The Son of Man Will Come with Great Poer and Glory. . . ©, 2012, EA Photo

The Son of Man Will Come with Great Power and Glory. . . ©, 2012, EA Photo

This week’s Gospel Reading directs our hearts to prepare for the return of Our Savior as Just Judge:

Jesus said to his disciples: “There will be signs in the sun, the moon and the stars, and on the earth nations will be in dismay, perplexed by the roaring of the sea and the waves. People will die of fright in anticipation of what is coming upon the world, for the powers of the heavens will be shaken. And then they will see the Son of Man coming in a cloud with power and glory. But when these signs begin to happen, stand erect and raise your heads because your redemption is at hand.


Beware that your hearts do not become drowsy from carousing and drunkenness and the anxieties of daily life, and that day catch you like a trap. For that day will assault everyone who lives on the face of the earth. Be vigilant at all times and pray that you have strength to escape the tribulations that are imminent and to stand before the Son of Man (Luke 21: 25-28, 34-36).

Each and every human person will one day stand before the throne of God. We will be judged. Whether we believe we will one day be held accountable for our lives is truly irrelevant: the judgment will occur whether we believe in it or not. Scripture affirms that there will be a particular judgment at the moment of death, and later – after the second coming of Christ – there will be a Last Judgment. The Book of Life will be opened in the presence of all the assembled nations of the world, and Jesus will separate those whose have embraced His Merciful Love, and whose deeds have permitted them to spend Eternity comprehending the Beatific Vision, from those who have willingly rejected His Love, and who will spend Eternity in the absence of God.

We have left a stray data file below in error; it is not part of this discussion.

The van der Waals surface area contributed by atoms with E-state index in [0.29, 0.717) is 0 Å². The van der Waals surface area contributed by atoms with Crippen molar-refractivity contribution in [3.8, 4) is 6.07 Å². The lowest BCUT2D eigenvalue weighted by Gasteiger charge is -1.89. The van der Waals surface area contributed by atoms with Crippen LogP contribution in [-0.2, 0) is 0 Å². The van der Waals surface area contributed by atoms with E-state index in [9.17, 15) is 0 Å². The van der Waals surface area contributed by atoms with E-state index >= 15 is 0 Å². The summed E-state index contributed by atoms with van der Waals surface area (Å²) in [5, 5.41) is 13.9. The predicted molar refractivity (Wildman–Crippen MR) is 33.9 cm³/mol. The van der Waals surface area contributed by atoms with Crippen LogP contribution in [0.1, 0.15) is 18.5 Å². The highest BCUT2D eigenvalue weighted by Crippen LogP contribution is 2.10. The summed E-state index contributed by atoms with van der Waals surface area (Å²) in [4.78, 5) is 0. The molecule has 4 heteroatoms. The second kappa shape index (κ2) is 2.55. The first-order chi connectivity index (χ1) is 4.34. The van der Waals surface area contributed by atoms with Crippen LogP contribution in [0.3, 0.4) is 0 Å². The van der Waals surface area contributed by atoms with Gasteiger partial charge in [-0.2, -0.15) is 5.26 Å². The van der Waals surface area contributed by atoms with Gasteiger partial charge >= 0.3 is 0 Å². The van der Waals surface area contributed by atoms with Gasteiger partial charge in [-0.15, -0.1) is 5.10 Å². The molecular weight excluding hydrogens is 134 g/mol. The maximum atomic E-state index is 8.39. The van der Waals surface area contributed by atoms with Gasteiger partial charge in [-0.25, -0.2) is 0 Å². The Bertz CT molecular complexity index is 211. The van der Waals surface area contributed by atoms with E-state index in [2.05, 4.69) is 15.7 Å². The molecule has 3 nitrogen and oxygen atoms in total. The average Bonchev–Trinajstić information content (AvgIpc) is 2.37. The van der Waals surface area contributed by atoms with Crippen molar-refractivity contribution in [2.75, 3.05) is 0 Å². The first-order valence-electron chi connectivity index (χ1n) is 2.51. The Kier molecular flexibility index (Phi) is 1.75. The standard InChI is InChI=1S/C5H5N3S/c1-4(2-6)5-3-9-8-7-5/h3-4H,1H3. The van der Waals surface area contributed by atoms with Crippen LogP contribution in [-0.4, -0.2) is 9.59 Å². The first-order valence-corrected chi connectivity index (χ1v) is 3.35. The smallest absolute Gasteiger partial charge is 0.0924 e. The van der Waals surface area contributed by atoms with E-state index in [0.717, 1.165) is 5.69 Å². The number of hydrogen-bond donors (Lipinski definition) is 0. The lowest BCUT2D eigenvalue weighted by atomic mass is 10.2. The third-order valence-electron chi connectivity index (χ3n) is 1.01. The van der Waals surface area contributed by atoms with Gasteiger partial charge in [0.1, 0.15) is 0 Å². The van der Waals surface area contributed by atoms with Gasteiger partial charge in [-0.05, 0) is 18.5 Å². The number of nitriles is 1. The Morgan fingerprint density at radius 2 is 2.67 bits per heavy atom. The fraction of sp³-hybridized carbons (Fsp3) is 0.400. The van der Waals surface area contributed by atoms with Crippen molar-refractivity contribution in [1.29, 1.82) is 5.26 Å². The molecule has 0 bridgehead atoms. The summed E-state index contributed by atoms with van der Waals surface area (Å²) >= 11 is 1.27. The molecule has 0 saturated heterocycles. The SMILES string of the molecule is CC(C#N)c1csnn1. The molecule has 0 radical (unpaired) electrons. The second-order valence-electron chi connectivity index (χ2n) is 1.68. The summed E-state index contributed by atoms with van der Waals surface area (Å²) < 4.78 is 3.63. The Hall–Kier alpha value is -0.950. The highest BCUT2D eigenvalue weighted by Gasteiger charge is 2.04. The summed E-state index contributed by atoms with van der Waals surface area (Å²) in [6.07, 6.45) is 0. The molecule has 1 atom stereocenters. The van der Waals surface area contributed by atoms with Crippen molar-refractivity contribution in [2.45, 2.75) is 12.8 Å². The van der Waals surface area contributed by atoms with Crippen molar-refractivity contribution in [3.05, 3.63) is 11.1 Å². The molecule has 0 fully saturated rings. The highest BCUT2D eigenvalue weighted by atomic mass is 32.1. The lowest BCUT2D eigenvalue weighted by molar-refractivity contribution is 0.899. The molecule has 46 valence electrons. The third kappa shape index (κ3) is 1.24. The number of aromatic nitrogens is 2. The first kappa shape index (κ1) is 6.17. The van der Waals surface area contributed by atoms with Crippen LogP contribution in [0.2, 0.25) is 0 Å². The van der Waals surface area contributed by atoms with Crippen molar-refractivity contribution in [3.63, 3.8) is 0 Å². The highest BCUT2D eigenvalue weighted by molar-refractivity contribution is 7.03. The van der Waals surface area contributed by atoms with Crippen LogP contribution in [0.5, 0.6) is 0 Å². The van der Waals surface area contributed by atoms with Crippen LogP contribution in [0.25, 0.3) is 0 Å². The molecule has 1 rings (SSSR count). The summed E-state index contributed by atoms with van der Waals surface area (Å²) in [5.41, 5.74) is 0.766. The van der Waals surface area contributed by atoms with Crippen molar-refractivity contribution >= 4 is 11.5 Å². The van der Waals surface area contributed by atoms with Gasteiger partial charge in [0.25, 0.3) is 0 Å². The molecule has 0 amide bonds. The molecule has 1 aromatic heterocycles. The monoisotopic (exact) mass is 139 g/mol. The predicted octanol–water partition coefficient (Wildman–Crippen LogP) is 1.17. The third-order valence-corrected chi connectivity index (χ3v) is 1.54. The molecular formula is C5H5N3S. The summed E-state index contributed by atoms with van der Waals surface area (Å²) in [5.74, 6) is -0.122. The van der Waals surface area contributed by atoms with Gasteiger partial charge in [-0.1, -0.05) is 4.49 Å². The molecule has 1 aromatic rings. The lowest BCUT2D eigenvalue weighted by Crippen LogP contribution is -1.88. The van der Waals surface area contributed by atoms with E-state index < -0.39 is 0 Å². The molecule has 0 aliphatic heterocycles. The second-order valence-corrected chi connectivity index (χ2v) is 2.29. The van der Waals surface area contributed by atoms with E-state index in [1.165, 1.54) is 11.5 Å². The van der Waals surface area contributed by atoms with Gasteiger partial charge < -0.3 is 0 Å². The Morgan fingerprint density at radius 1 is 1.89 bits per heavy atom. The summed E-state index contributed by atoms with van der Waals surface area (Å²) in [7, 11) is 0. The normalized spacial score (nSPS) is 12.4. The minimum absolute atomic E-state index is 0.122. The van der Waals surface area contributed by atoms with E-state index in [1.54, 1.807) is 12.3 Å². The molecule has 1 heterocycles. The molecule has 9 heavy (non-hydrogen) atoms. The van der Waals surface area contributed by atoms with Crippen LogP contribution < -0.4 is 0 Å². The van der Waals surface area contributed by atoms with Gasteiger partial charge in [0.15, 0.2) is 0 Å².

To the Blessed He Will Say, Come Inherit the Kingdom Prepared for You From All Eternity ©, 2012, EA Photographer

To the Blessed He Will Say, “Come Inherit the Kingdom Prepared for You From All Eternity.” ©, 2012, EA Photographer

I don’t know about you, but every time I truly contemplate standing before the Throne of Almighty God, I become acutely aware of the deficits in my own character. I experience a keen sense of contrition, and resolve to amend my life. I find it to be a veritable speed bump on the road of life.  Advent offers each of us the opportunity for a “progress check.” We are each invited to contemplate Eternity, and to make the corrections that are necessary. It is as if we switch on a Celestial Global Positions System (CGPS) focused toward Heaven, listen to the directions, and make those U-turns that are indicated.

During this First Week of Advent, we are called to embrace Sunday’s Readings, as well as those of daily Mass. We are invited to take stock of our present situation, and make genuine resolutions that will lead to progress along the path of life, and begin the journey anew.

Safe Travels and Blessed Liturgical New Year,

Ad Jesum per Mariam,

M.A.   JMJ